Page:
A Father’s Love

I received the following in an email from my best friend “Spoon”. Her comments are followed excerpts of the orignal article which appeared in The Charlotte Observer Father’s Day.

Could you imagine 6 days w/o food and 18 months in a refugee camp eating rice and soy sauce just so that your children can have a better life???? This reality brings home how spoiled we Americans are, with our 2 and 3 televisions, closets full of cloths, pantries and fridge’s full of food, thrown away left-over’s, evenings and weekends at play or in front of the television while the youth of America make pregnancy pacts, sell drugs, commit murders, and run wild in the streets. Talk about sacrifice! These things (people starving in camps searching for a better life) go on today all over the world. Parent’s in other countries risk their lives to provide for their families the things we effortlessly have at our disposal. Something is VERY wrong with that.

Spoon

Instead of eating Sunday dinner at their parents’ house as usual, today Hau and Luan Doan are cooking.

Hau will fry chicken wings and Luan will fry crab cakes in honor of their father, Dung Doan, who sneaked his family out of Vietnam at night in 1978 on a boat he built to flee the communists.

The story of the escape is one Hau (pronounced How) and Luan (Loon) heard many times growing up in America. Six days and six nights without food or water, their father, mother and 2-year-old Hau, grandparents and friends, lying exhausted and dehydrated on the bottom of the boat, then jumping to safety when they drifted close to Malaysia, where they lived in a refugee camp for 18 months before immigrating to America.

Not until his mother told him two years ago did Hau understand the significance of his red tricycle. He was 4 when his family arrived in the United States in 1980 and settled in Virginia Beach. Hau saw other boys riding red tricycles and he wanted one. And so around their third day there, his father, who had been studying to be a lawyer in Vietnam, cleaned up sea shells scattered in front of a building near the beach. He earned $20 and he used that $20, the first money he made in America, to buy his son a red tricycle.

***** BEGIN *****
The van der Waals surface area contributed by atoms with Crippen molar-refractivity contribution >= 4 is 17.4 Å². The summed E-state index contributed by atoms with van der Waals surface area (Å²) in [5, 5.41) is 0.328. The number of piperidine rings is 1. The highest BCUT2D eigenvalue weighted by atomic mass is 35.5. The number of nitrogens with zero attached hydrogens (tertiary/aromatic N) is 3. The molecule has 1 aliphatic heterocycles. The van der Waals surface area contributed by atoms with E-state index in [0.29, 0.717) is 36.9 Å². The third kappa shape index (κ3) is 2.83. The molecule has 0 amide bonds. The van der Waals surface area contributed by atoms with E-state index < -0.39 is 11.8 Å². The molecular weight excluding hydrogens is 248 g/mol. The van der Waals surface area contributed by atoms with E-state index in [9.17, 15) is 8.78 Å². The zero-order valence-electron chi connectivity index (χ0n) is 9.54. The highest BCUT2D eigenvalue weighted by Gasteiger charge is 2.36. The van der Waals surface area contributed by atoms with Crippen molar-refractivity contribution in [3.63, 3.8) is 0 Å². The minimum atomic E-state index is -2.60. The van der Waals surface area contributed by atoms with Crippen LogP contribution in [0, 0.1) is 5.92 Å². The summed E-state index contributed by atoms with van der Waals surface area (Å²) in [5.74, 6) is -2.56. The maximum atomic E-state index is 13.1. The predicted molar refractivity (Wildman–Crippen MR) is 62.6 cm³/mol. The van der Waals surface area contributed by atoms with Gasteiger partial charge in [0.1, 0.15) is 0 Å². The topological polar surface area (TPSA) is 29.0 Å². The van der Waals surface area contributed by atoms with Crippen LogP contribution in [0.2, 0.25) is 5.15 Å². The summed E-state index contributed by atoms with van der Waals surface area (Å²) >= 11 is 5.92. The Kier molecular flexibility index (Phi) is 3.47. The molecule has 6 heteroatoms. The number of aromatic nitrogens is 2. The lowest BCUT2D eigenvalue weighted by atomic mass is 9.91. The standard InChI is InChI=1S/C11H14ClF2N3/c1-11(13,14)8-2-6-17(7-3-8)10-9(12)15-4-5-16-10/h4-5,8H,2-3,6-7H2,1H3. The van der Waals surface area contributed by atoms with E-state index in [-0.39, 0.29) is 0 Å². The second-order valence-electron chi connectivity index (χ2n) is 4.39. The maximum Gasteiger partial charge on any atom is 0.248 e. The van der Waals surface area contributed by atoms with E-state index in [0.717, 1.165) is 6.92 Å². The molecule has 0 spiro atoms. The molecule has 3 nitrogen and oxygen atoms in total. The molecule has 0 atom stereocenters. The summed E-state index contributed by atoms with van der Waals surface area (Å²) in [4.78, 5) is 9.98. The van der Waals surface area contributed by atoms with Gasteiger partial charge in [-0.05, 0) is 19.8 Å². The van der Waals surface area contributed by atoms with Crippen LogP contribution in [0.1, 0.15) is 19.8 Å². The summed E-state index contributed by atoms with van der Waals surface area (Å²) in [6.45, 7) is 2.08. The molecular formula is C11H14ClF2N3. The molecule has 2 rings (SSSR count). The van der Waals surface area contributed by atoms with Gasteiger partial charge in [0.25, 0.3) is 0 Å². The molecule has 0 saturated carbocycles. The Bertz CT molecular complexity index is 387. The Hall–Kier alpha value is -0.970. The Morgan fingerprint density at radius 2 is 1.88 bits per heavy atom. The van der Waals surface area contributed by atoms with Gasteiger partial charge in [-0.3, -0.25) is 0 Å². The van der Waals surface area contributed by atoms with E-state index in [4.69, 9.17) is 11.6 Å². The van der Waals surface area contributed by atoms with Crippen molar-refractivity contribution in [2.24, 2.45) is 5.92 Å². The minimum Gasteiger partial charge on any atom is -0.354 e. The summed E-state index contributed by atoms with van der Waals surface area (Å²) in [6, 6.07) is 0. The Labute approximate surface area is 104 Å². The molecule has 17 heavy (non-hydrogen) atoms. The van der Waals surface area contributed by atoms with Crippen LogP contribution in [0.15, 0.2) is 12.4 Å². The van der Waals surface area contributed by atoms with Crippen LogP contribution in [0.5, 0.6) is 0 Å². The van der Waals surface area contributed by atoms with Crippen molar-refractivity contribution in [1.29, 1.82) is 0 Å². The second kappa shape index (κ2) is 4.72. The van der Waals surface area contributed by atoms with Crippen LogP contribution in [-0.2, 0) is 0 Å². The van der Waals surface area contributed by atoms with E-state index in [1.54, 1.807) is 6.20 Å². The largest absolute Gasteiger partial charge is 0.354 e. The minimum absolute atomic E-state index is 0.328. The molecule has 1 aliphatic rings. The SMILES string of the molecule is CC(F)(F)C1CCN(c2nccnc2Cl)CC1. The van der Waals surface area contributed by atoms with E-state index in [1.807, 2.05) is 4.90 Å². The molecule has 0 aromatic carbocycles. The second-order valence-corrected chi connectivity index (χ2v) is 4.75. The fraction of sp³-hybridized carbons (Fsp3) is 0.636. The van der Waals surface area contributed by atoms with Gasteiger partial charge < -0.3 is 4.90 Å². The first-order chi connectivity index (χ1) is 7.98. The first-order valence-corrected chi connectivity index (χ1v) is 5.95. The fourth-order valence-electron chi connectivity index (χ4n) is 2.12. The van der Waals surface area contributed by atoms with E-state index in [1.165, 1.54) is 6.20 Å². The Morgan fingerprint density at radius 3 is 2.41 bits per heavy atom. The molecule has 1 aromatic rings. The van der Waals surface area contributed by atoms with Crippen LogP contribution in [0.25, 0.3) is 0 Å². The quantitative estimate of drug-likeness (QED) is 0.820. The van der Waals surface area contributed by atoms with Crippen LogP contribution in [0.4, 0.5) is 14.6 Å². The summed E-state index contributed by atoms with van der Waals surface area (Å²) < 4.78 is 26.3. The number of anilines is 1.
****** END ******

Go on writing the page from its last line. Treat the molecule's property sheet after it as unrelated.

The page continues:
Please read the entire article HERE.

We as Americans can be very intolerant of immigrants regardless from whence they came. We despise the cultural differences and their refusal to assimilate to “our” ways simply because we do not understand. Our arrogance allows us to judge them harshly blinding us to the simple truth…most immigrants want the same thing we want: an opportunity to live free from political or religious oppression and to raise their families in a safe environment.

I include myself in that group of people whom I chastise because I have had my moments of ranting and venting about a particular group of immigrants in my area. The next time I get my dander up I would do myself a great service to remember the Doan’s story. Maybe we all should too.

3 thoughts on “A Father’s Love

  1. When I was a chef in Memphis, we had the usual kitchen hierarchy, The chefs, the servers, (all american), and the BOH kitchen staff, (all immigrents). It would really get to me that these people would do the most, and hardest work in the restaurant, but were treated like crap. They were paid practically nothing, had to do the most undesireable work, and did it without complaining.

    One day, One of the dish pit guys was late, due to a funeral for a close family member. The dishes started piling up, but no one cared. I started doing the dishes till he got there when one of my fellow chefs came up to me and demanded to know why I was doing the work of an underling. I just said, “He’s a person too.” and continued on in my task. Hard work should be rewarded, not treated like crap!

  2. I have great admiration for a lot of the imigrants that come to this country. I’ve gotten to know a few and it amazes me the length that they will go through to make sure they’re successful in this country. We do have a great many opportunities and we, as a culture are the worst people in terms of feeling entitled to something.

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